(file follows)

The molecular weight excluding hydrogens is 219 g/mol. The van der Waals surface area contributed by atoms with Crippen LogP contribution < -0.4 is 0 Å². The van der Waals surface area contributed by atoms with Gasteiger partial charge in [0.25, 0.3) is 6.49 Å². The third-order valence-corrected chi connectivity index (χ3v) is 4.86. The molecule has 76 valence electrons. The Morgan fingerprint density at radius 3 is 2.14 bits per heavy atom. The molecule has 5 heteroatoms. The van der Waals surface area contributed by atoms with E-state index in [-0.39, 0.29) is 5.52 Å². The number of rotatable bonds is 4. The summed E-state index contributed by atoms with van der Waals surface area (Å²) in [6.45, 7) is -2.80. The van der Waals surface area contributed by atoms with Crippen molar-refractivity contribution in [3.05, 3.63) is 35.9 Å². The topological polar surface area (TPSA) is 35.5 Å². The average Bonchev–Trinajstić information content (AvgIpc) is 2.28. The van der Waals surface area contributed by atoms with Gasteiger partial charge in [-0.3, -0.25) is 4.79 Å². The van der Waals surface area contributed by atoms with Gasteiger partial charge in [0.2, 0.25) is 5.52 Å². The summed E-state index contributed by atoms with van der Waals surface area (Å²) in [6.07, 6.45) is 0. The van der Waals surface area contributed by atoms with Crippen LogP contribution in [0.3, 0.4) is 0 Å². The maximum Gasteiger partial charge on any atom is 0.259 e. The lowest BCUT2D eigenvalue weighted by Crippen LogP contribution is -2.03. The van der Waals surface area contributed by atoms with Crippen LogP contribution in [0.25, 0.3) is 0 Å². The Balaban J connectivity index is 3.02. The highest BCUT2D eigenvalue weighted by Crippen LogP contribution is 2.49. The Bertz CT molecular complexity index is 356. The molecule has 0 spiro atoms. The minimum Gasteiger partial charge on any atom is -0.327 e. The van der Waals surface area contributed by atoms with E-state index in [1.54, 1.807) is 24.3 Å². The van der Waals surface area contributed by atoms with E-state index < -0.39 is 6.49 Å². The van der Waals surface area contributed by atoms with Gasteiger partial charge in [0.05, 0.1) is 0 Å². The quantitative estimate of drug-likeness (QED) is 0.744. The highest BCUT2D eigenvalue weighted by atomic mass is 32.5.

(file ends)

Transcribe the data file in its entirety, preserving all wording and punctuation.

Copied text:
The molecular weight excluding hydrogens is 219 g/mol. The van der Waals surface area contributed by atoms with Crippen LogP contribution < -0.4 is 0 Å². The van der Waals surface area contributed by atoms with Gasteiger partial charge in [0.25, 0.3) is 6.49 Å². The third-order valence-corrected chi connectivity index (χ3v) is 4.86. The molecule has 76 valence electrons. The Morgan fingerprint density at radius 3 is 2.14 bits per heavy atom. The molecule has 5 heteroatoms. The van der Waals surface area contributed by atoms with E-state index in [-0.39, 0.29) is 5.52 Å². The number of rotatable bonds is 4. The summed E-state index contributed by atoms with van der Waals surface area (Å²) in [6.45, 7) is -2.80. The van der Waals surface area contributed by atoms with Crippen molar-refractivity contribution in [3.05, 3.63) is 35.9 Å². The topological polar surface area (TPSA) is 35.5 Å². The average Bonchev–Trinajstić information content (AvgIpc) is 2.28. The van der Waals surface area contributed by atoms with Gasteiger partial charge in [-0.3, -0.25) is 4.79 Å². The van der Waals surface area contributed by atoms with Gasteiger partial charge in [0.2, 0.25) is 5.52 Å². The summed E-state index contributed by atoms with van der Waals surface area (Å²) in [6.07, 6.45) is 0. The van der Waals surface area contributed by atoms with Crippen LogP contribution in [0.3, 0.4) is 0 Å². The maximum Gasteiger partial charge on any atom is 0.259 e. The lowest BCUT2D eigenvalue weighted by Crippen LogP contribution is -2.03. The van der Waals surface area contributed by atoms with Crippen LogP contribution in [0.25, 0.3) is 0 Å². The Balaban J connectivity index is 3.02. The highest BCUT2D eigenvalue weighted by Crippen LogP contribution is 2.49. The Bertz CT molecular complexity index is 356. The molecule has 0 spiro atoms. The minimum Gasteiger partial charge on any atom is -0.327 e. The van der Waals surface area contributed by atoms with E-state index in [1.54, 1.807) is 24.3 Å². The van der Waals surface area contributed by atoms with E-state index < -0.39 is 6.49 Å². The van der Waals surface area contributed by atoms with Gasteiger partial charge in [0.05, 0.1) is 0 Å². The quantitative estimate of drug-likeness (QED) is 0.744. The highest BCUT2D eigenvalue weighted by atomic mass is 32.5.